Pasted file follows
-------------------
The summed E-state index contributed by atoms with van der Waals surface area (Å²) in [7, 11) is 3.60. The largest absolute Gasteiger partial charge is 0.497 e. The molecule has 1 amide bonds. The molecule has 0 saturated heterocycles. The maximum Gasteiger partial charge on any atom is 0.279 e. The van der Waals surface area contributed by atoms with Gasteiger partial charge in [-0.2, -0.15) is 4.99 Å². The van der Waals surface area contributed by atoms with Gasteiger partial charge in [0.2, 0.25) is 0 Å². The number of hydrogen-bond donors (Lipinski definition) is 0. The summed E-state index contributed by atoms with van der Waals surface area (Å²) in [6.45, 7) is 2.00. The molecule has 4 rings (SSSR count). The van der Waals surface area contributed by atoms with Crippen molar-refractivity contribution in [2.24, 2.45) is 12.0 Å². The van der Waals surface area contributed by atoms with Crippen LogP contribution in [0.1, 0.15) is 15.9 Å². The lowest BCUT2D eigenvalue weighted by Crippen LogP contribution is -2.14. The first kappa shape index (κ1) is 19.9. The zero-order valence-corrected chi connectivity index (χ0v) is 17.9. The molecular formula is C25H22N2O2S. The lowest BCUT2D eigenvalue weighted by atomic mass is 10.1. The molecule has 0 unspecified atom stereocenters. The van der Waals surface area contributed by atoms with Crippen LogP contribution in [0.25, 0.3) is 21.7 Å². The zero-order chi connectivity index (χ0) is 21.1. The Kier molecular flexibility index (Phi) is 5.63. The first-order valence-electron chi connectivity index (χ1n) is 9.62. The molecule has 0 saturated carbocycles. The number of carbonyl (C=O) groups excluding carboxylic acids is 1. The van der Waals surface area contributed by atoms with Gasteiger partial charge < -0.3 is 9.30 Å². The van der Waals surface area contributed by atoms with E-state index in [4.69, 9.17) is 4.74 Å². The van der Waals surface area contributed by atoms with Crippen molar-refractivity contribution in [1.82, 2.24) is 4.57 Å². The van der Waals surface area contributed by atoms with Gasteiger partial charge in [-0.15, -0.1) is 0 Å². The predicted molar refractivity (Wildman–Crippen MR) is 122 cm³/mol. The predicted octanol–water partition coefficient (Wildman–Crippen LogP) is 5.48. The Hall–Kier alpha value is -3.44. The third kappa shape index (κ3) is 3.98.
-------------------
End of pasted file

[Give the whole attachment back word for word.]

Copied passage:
The summed E-state index contributed by atoms with van der Waals surface area (Å²) in [7, 11) is 3.60. The largest absolute Gasteiger partial charge is 0.497 e. The molecule has 1 amide bonds. The molecule has 0 saturated heterocycles. The maximum Gasteiger partial charge on any atom is 0.279 e. The van der Waals surface area contributed by atoms with Gasteiger partial charge in [-0.2, -0.15) is 4.99 Å². The van der Waals surface area contributed by atoms with Gasteiger partial charge in [0.2, 0.25) is 0 Å². The number of hydrogen-bond donors (Lipinski definition) is 0. The summed E-state index contributed by atoms with van der Waals surface area (Å²) in [6.45, 7) is 2.00. The molecule has 4 rings (SSSR count). The van der Waals surface area contributed by atoms with Crippen molar-refractivity contribution in [2.24, 2.45) is 12.0 Å². The van der Waals surface area contributed by atoms with Crippen LogP contribution in [0.1, 0.15) is 15.9 Å². The lowest BCUT2D eigenvalue weighted by Crippen LogP contribution is -2.14. The first kappa shape index (κ1) is 19.9. The zero-order valence-corrected chi connectivity index (χ0v) is 17.9. The molecular formula is C25H22N2O2S. The lowest BCUT2D eigenvalue weighted by atomic mass is 10.1. The molecule has 0 unspecified atom stereocenters. The van der Waals surface area contributed by atoms with Crippen LogP contribution in [0.25, 0.3) is 21.7 Å². The zero-order chi connectivity index (χ0) is 21.1. The Kier molecular flexibility index (Phi) is 5.63. The first-order valence-electron chi connectivity index (χ1n) is 9.62. The molecule has 0 saturated carbocycles. The number of carbonyl (C=O) groups excluding carboxylic acids is 1. The van der Waals surface area contributed by atoms with Gasteiger partial charge < -0.3 is 9.30 Å². The van der Waals surface area contributed by atoms with E-state index in [4.69, 9.17) is 4.74 Å². The van der Waals surface area contributed by atoms with Crippen molar-refractivity contribution in [1.82, 2.24) is 4.57 Å². The van der Waals surface area contributed by atoms with Gasteiger partial charge in [-0.15, -0.1) is 0 Å². The predicted molar refractivity (Wildman–Crippen MR) is 122 cm³/mol. The predicted octanol–water partition coefficient (Wildman–Crippen LogP) is 5.48. The Hall–Kier alpha value is -3.44. The third kappa shape index (κ3) is 3.98.